Art of Record Production Conference
May 17-19, 2019
Berklee College of Music, 921 Boylston Street, Boston, MA 02215
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Saturday, May 18 • 11:30 - 12:00
Textural Stratification, The Rise of Multitrack, and Yes’ Classic Recordings

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It is common for musicologists and analysts to conceive of a musical texture as “coordinated,” meaning that all parts in a texture can be seen to have direct bearing on one another at any given moment the analyst might choose. But much rock music since the mid-1960s also employs a different, more layered texture, which I have termed “stratified texture” (Covach 2018). In a stratified texture, parts are seen primarily as layers, and the points at which they coordinate is variable within, as well as between sections.

There are many factors that led to the rise in stratified textures in rock, but this paper will focus primarily on two: 1) the interaction/collaboration of musicians, both with one another and with the producer, to “negotiate” the textures in a given track; and 2) the importance of multitrack recording in making such textures possible to create in the absence of a notated score.

The British progressive-rock band Yes regularly employs stratified textures, often in dialogue with traditional coordinated textures. This paper will focus on two of the group’s classic recordings, Fragile (1971) and Close to Edge (1972). These albums were recorded at London’s Advision Studios with Eddy Offord sharing production credits with the band. This paper will explore not only the textures in several of the tracks from this album, but also the ways in which Offord’s mixes interact with these textures, at times highlighting the stratified qualities of the music (Covach forthcoming). Offord’s mixes will be compared with the recent remixes by Steven Wilson. The paper will also employ my idea of “positional listening” to compare what he terms the “ideal listening position” with various other listening positions available within the texture, exploring how these textures and mixes may encourage or facilitate alternate positionings.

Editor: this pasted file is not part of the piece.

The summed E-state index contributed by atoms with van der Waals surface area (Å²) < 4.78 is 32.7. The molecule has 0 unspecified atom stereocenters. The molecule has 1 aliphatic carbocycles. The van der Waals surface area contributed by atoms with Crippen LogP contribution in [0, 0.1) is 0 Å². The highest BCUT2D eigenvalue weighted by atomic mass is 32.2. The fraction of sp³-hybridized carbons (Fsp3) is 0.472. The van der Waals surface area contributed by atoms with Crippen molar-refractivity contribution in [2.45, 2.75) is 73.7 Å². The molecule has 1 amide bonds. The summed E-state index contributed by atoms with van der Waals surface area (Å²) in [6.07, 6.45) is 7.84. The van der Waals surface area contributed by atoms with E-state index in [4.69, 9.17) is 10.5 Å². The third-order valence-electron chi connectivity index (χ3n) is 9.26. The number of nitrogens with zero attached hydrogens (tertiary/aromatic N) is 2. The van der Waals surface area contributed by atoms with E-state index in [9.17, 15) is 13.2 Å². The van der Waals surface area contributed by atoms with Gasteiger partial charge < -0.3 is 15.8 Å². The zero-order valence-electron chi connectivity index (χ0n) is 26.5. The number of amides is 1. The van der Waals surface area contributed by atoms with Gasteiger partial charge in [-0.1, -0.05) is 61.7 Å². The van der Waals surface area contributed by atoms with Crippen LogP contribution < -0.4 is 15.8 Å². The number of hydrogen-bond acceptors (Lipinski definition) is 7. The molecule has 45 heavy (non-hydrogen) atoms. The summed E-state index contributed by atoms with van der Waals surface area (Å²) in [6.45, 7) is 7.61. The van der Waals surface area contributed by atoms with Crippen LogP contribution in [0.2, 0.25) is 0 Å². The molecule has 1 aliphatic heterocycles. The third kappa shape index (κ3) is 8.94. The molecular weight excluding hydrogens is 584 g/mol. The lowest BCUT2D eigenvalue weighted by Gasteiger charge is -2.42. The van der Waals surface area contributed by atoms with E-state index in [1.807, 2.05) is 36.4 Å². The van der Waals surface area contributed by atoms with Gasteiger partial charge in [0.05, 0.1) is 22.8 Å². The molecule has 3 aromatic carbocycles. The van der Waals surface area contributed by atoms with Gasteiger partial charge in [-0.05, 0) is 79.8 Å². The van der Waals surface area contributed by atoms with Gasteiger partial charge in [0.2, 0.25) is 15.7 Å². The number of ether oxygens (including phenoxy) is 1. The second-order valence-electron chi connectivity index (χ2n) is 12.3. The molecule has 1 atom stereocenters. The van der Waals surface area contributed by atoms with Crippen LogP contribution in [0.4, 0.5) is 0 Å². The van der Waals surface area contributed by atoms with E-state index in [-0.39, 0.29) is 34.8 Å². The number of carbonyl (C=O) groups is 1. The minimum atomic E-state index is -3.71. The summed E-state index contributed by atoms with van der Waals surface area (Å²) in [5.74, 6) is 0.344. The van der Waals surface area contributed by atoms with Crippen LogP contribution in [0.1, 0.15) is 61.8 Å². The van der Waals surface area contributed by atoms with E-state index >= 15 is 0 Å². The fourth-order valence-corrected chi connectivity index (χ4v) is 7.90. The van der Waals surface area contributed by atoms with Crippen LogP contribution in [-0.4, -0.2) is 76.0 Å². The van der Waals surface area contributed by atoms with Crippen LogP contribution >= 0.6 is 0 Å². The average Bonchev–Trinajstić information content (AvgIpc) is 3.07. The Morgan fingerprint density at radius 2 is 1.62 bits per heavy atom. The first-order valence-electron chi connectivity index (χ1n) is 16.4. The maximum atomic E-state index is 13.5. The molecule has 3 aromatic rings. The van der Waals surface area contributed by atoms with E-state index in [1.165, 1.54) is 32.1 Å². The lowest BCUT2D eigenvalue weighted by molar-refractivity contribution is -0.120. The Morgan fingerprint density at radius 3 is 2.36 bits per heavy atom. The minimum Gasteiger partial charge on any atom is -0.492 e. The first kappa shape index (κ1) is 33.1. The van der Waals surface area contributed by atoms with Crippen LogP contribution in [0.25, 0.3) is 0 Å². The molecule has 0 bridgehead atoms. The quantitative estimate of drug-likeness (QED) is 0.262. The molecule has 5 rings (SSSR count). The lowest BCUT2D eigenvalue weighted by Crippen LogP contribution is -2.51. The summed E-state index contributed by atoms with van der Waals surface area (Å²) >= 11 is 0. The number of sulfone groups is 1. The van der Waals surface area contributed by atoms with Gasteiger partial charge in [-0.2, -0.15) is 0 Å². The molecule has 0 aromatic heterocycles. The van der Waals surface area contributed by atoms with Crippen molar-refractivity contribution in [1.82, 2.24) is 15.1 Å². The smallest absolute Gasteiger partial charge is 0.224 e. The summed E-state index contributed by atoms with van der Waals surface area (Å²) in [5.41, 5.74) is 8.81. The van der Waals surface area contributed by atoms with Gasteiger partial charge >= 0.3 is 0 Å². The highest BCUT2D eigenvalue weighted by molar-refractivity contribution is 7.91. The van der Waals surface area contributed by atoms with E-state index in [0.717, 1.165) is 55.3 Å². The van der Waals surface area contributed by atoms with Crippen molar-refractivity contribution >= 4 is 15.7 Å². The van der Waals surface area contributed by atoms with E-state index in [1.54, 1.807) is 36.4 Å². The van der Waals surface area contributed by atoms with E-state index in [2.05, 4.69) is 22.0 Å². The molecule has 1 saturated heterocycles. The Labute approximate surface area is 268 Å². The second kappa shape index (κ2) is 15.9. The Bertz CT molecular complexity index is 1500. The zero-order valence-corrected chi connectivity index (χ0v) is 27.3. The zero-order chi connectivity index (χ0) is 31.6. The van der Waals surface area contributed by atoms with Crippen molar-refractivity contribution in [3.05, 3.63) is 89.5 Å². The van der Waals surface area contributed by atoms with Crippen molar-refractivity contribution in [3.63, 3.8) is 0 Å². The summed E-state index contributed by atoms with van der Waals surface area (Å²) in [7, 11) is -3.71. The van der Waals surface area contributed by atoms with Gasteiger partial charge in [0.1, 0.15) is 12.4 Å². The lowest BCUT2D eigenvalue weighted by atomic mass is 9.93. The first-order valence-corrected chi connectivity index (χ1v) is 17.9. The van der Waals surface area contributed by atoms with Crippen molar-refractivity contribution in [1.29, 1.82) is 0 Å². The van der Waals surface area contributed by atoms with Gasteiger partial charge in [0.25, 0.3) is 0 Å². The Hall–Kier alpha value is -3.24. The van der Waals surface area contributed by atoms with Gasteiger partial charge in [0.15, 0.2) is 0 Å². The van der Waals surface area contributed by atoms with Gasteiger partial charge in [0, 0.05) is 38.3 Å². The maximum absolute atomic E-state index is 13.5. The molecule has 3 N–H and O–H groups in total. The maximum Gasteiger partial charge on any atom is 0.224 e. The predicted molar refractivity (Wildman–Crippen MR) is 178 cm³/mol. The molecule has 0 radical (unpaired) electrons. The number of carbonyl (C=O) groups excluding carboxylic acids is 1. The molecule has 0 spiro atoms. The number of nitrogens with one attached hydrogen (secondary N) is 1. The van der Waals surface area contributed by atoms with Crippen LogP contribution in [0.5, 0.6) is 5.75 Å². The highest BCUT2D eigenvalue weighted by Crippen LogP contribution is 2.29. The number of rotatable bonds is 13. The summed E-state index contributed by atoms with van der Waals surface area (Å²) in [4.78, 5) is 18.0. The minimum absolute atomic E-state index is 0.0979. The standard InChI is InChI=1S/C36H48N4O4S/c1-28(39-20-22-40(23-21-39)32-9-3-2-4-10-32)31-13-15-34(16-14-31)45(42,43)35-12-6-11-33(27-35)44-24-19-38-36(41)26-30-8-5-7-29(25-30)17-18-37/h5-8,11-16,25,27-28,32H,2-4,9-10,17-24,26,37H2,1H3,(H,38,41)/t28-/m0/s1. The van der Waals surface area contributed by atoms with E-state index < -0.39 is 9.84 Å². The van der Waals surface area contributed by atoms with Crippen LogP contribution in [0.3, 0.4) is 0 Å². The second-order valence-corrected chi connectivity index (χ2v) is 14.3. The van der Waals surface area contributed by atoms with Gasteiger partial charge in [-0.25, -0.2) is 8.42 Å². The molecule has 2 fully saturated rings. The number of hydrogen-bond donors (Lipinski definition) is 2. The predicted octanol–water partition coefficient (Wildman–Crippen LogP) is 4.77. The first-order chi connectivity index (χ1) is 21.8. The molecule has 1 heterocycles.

John Covach. forthcoming. “The Performer’s Experience: Positional Listening,” in G. Borio and G. Gioriani, eds. Investigating Music Performance: Towards a Conjunction of Ethnographic and Historiographic Perspectives (Ashgate).
John Covach. 2018. "Analyzing Texture in Rock Music: Stratification, Coordination, Position, and Perspective," in Pop weiter denken: Neue Anstöße aus Jazz Studies, Philosophie, Musiktheorie und Geschichte, Beiträge zur Popularmusikforschung 44, ed. Ralf von Appen and André Doehring (Transcript Verlag), 53-72.

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John Covach

Professor of Theory, Eastman School of Music and The University of Rochester

Saturday May 18, 2019 11:30 - 12:00 EDT
Classroom 311 (3rd floor)